Seattle’s housing price gains pause in October
The average price of existing single-family homes in King, Snohomish and Pierce counties was down 0.3 percent in October over September. But home values showed a 13.1 percent gain in October from a year ago.
Seattle Times business reporter
The Seattle housing market’s momentum paused in October, but that didn’t stop this year’s rebound in prices, according to the S&P/Case-Shiller 20-city home-price data released Tuesday.
October’s average price of existing single-family homes in King, Snohomish and Pierce counties was down 0.3 percent over September, in line with 17 other metros that saw momentum weaken. But the Seattle market’s home values showed a 13.1 percent gain in October from a year ago, the eighth month in a row the index has shown double-digit annual appreciation.
Nationally, the 20-city index showed U.S. home prices rose 0.2 percent in October from the previous month, after rising 0.7 percent in September. Over the year, U.S. home prices gained 13.6 percent, the highest since February 2006 and the 17th consecutive month of annual gains, according to S&P/Case-Shiller data.
Average U.S. home prices have returned to mid-2004 levels, while prices in the Seattle market are back to late 2005 levels.
While Seattle prices have climbed back, they’re still about 17 percent below their 2007 peak, and the 20-city index, about 20 percent below its 2006 peak.
Thirteen metros saw their annual price gains accelerate in October compared with the previous month, with Las Vegas, Los Angeles and San Francisco all posting over 20 percent growth.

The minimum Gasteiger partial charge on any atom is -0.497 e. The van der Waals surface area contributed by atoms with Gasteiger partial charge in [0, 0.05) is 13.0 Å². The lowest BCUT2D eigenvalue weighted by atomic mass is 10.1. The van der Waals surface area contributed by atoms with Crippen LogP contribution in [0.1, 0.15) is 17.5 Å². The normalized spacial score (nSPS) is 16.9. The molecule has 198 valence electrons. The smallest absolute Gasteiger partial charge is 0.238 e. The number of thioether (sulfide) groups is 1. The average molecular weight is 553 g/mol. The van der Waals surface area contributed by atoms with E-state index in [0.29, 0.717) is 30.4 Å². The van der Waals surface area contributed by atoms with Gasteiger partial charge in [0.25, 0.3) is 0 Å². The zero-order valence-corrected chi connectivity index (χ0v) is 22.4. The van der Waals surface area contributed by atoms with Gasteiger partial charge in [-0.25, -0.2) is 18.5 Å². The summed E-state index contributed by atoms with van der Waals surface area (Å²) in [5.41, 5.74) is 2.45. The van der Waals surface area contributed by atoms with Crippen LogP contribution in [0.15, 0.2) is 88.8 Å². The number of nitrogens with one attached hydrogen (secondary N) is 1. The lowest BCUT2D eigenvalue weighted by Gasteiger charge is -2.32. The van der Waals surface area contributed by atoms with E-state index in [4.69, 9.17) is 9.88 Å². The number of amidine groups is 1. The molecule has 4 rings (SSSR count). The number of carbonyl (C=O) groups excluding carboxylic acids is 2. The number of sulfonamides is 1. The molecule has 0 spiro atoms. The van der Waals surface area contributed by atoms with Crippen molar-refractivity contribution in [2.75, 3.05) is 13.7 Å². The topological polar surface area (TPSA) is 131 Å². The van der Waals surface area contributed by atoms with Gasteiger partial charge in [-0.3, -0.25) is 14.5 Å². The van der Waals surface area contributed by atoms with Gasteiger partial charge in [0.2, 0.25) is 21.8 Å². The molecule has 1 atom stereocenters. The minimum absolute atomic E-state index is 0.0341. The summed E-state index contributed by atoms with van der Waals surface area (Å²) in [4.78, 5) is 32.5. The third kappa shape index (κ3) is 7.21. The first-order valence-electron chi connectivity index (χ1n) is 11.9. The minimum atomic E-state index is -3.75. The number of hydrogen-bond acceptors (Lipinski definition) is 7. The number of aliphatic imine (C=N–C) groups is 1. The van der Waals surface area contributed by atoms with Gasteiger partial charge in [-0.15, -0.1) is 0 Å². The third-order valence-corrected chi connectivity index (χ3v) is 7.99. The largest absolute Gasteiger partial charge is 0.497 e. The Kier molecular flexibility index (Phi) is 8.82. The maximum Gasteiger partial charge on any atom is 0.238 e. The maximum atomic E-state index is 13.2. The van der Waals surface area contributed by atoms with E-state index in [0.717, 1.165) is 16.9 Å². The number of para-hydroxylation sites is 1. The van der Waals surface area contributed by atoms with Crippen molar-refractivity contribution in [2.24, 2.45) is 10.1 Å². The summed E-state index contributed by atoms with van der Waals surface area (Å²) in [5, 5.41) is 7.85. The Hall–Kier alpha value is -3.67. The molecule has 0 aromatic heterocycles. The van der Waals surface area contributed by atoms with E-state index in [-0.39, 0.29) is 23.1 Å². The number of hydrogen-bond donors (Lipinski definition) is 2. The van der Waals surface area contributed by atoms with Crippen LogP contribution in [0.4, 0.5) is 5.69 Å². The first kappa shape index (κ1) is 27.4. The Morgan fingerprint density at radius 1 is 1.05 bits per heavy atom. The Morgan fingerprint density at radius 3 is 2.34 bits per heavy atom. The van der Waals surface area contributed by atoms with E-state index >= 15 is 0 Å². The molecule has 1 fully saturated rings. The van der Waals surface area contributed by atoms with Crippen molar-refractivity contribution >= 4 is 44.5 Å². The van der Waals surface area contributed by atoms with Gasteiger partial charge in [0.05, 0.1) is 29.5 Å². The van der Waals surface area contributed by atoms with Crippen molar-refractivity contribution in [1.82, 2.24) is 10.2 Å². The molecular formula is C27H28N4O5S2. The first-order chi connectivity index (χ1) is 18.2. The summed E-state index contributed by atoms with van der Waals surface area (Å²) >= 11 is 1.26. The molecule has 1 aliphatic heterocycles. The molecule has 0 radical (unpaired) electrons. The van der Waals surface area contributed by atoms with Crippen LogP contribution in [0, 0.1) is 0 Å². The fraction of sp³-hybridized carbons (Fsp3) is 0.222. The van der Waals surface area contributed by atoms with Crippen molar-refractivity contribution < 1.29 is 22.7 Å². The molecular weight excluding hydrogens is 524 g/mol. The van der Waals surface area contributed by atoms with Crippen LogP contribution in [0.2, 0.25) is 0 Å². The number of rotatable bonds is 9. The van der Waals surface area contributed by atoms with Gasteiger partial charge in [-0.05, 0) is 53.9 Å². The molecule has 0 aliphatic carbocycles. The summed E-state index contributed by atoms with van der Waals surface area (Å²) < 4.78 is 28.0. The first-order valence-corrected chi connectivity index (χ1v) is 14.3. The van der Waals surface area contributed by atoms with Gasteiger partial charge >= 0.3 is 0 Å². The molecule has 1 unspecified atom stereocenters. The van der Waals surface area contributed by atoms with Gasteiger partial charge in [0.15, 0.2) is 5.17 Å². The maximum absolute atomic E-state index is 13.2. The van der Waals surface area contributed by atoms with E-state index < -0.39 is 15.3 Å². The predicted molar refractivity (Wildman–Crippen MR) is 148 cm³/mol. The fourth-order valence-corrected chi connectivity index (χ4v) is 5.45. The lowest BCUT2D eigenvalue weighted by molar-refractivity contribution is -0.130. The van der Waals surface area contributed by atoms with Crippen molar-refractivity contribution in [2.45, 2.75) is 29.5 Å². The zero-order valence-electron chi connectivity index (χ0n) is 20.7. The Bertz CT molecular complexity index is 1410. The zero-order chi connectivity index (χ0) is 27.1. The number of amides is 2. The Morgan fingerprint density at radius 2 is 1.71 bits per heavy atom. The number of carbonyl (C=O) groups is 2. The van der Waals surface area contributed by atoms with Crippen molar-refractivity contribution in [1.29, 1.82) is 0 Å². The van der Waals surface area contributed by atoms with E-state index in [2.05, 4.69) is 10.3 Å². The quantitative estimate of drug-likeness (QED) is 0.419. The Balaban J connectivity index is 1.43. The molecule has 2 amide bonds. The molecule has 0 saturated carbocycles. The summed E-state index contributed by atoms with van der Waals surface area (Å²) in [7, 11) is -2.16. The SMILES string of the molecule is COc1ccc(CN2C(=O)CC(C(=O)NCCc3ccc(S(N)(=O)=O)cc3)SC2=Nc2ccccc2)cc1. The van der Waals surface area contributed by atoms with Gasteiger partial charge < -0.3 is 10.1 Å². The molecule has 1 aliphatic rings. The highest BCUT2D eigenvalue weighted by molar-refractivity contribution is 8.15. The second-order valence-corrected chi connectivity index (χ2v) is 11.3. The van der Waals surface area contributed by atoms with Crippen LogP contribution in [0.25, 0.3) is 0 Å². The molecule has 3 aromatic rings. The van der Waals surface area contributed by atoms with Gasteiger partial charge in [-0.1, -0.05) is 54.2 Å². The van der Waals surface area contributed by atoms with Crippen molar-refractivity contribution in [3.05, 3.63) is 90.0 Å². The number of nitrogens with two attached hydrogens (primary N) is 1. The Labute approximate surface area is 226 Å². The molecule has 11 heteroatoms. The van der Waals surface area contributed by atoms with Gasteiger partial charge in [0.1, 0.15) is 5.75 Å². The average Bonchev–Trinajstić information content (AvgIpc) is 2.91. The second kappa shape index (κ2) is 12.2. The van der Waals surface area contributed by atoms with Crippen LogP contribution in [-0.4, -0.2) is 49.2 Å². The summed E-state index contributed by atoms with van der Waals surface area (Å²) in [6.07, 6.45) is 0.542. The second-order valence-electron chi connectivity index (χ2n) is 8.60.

Most forecasts suggest home prices will see single-digit growth in 2014, said David Blitzer, chairman of the index committee at S&P Dow Jones Indices.
The housing market’s direction in 2014 will be influenced heavily by changes in the Federal Reserve’s policy of “quantitative easing,” a massive bond-buying program it began in late 2008 in a desperate move to stimulate the housing market. The central bank’s moves have allowed homebuyers to lock in the lowest mortgage rates in decades.
The key economic question related to housing is the Fed’s future course to scale back quantitative easing and how this will affect mortgage rates, Blitzer said in a statement.
Other housing data paint a mixed picture, suggesting that prices may be close to their peak gains. However, other economic data point to somewhat faster growth in the new year.
Sanjay Bhatt: 206-464-3103 or email@example.com On Twitter @sbhatt